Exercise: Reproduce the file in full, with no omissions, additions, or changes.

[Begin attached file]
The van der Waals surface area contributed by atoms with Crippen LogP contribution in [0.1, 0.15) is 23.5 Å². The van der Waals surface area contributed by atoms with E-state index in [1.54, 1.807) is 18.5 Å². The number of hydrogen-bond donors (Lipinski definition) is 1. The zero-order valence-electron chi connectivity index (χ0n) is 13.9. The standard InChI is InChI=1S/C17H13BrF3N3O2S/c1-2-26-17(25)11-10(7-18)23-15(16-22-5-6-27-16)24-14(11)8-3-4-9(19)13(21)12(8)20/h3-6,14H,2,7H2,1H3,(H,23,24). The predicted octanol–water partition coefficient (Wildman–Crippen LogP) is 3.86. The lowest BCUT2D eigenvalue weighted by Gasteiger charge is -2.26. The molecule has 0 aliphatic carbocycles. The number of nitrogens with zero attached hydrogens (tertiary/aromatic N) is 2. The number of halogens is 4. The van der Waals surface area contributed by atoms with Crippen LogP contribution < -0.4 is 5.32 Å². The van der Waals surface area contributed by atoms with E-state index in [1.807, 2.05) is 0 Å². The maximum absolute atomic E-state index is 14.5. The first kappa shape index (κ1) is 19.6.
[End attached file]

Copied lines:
The van der Waals surface area contributed by atoms with Crippen LogP contribution in [0.1, 0.15) is 23.5 Å². The van der Waals surface area contributed by atoms with E-state index in [1.54, 1.807) is 18.5 Å². The number of hydrogen-bond donors (Lipinski definition) is 1. The zero-order valence-electron chi connectivity index (χ0n) is 13.9. The standard InChI is InChI=1S/C17H13BrF3N3O2S/c1-2-26-17(25)11-10(7-18)23-15(16-22-5-6-27-16)24-14(11)8-3-4-9(19)13(21)12(8)20/h3-6,14H,2,7H2,1H3,(H,23,24). The predicted octanol–water partition coefficient (Wildman–Crippen LogP) is 3.86. The lowest BCUT2D eigenvalue weighted by Gasteiger charge is -2.26. The molecule has 0 aliphatic carbocycles. The number of nitrogens with zero attached hydrogens (tertiary/aromatic N) is 2. The number of halogens is 4. The van der Waals surface area contributed by atoms with Crippen LogP contribution < -0.4 is 5.32 Å². The van der Waals surface area contributed by atoms with E-state index in [1.807, 2.05) is 0 Å². The maximum absolute atomic E-state index is 14.5. The first kappa shape index (κ1) is 19.6.